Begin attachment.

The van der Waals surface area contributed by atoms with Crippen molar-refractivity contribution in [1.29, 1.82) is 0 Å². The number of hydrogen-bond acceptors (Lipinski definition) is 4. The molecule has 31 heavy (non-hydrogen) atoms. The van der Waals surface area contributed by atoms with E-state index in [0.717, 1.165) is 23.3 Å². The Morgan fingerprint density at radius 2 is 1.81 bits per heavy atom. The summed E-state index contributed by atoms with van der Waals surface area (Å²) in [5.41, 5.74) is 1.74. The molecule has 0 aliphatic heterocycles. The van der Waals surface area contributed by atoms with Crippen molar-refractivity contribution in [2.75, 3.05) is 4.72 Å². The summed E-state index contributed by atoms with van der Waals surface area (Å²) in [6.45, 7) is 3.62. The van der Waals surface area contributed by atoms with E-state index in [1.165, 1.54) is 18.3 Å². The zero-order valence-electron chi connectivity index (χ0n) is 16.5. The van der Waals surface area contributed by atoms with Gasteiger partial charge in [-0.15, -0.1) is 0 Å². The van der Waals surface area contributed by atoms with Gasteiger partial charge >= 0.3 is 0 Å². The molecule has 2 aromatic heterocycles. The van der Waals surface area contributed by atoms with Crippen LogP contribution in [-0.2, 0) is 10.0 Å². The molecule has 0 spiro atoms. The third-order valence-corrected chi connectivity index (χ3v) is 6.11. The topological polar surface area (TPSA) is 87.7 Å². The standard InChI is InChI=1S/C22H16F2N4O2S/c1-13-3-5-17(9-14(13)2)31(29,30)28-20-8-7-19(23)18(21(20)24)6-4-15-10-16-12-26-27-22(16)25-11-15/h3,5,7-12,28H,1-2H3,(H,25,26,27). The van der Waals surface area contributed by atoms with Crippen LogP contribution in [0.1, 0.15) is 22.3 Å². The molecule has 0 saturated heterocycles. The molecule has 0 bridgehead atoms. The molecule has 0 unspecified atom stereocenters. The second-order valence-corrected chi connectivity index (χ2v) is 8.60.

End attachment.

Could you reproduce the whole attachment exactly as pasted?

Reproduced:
The van der Waals surface area contributed by atoms with Crippen molar-refractivity contribution in [1.29, 1.82) is 0 Å². The number of hydrogen-bond acceptors (Lipinski definition) is 4. The molecule has 31 heavy (non-hydrogen) atoms. The van der Waals surface area contributed by atoms with E-state index in [0.717, 1.165) is 23.3 Å². The Morgan fingerprint density at radius 2 is 1.81 bits per heavy atom. The summed E-state index contributed by atoms with van der Waals surface area (Å²) in [5.41, 5.74) is 1.74. The molecule has 0 aliphatic heterocycles. The van der Waals surface area contributed by atoms with Crippen molar-refractivity contribution in [2.75, 3.05) is 4.72 Å². The summed E-state index contributed by atoms with van der Waals surface area (Å²) in [6.45, 7) is 3.62. The van der Waals surface area contributed by atoms with E-state index in [1.165, 1.54) is 18.3 Å². The zero-order valence-electron chi connectivity index (χ0n) is 16.5. The van der Waals surface area contributed by atoms with Gasteiger partial charge in [-0.15, -0.1) is 0 Å². The van der Waals surface area contributed by atoms with Gasteiger partial charge >= 0.3 is 0 Å². The molecule has 2 aromatic heterocycles. The van der Waals surface area contributed by atoms with Crippen LogP contribution in [-0.2, 0) is 10.0 Å². The molecule has 0 spiro atoms. The third-order valence-corrected chi connectivity index (χ3v) is 6.11. The topological polar surface area (TPSA) is 87.7 Å². The standard InChI is InChI=1S/C22H16F2N4O2S/c1-13-3-5-17(9-14(13)2)31(29,30)28-20-8-7-19(23)18(21(20)24)6-4-15-10-16-12-26-27-22(16)25-11-15/h3,5,7-12,28H,1-2H3,(H,25,26,27). The van der Waals surface area contributed by atoms with Crippen LogP contribution in [0.1, 0.15) is 22.3 Å². The molecule has 0 saturated heterocycles. The molecule has 0 bridgehead atoms. The molecule has 0 unspecified atom stereocenters. The second-order valence-corrected chi connectivity index (χ2v) is 8.60.